In the eyes of die-hard devotees, Apple can do no wrong. But in reality—when it comes to the company's iPhone models and iOS releases—hitches, glitches and defects happen. The company has usually been quick to deploy fixes and replace finicky hardware, but these snafus have likely left more than a few Apple employees scrambling for solutions.
—By CNBC Staff
Posted Sept. 25, 2014
Numerous iPhone 4 users in 2010 complained the phone was dropping calls and losing reception when they gripped them a certain way. It turned out that in some cases the antennae on some units was to blame. In response, Apple offered customers free plastic "bumpers" that would wrap around the sides of the phone and prevent the problem.
In response to media reports, in July 2010 Apple CEO Steve Jobs said, "This has been blown so out of proportion that it's incredible. There is no Antennagate."
A "very small number" of iPhone 5 units suffered from short battery life, according to Apple, and some users complained the phones were actually heating up as they lost power. The phones were sold between September 2012 and January 2013 and fell within a small range of serial numbers. Apple offered to replace any defective batteries.
Apple's iOS 7 operating system garnered numerous complaints in 2013 for glitches such as drained battery life, fading app icons, spotty Bluetooth functionality, problems with iMessage, Wi-Fi issues, and even a grayed-out screen reminiscent of the dreaded "blue screen of death," according to reports in USA Today and elsewhere.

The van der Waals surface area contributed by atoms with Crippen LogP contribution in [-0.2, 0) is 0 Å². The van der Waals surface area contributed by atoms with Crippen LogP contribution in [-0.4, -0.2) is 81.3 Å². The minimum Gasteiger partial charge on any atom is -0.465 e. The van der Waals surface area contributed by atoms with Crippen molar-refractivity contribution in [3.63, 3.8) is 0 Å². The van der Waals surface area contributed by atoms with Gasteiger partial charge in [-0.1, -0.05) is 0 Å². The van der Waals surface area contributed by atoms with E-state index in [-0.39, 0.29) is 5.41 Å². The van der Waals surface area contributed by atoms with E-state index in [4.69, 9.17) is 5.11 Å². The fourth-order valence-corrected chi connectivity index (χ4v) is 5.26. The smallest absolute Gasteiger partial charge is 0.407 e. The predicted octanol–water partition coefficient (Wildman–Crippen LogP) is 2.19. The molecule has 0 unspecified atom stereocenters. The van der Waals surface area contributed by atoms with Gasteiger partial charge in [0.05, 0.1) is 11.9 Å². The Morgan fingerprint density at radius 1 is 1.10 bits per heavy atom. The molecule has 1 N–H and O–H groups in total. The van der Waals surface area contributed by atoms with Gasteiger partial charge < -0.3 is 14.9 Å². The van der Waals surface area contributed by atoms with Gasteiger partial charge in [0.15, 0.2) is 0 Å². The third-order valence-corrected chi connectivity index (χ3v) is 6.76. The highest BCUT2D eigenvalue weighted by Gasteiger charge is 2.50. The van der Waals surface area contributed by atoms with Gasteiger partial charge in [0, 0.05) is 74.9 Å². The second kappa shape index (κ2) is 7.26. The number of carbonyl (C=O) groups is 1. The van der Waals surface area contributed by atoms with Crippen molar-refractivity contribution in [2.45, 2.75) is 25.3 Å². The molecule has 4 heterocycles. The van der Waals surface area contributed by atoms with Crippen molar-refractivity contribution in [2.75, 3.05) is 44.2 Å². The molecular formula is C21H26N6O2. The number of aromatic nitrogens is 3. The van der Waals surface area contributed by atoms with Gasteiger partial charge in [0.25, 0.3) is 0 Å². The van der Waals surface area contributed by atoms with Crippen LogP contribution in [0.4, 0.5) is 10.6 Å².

Apple released several later versions of the software that made many improvements and fixed many bugs found in early releases.
In 2012, Apple Maps replaced the Google Maps app that Apple used to offer natively in its iOS, and many people weren't happy about the switch. Apple CEO Tim Cook even wrote an open letter to his customers frustrated with the app, where he apologized and attributed the troubles in part to the ambition of the project. Cook went so far as to recommend angry users download similar apps made by Apple competitors such as Microsoft and Google.
Apple's newest iPhone debuted in Cupertino to applause and sold out inventories, but some customers have complained the phone bends when pressure is placed on it—like say when it is in your back pocket—even though it is definitely not supposed to. There are reports that Cupertino plans to replace the bent iPhone units, according to ZDNet.
Since this is Apple's newest iOS release, and is crucial to its entire line of mobile devices, this is certainly not over. Here is a .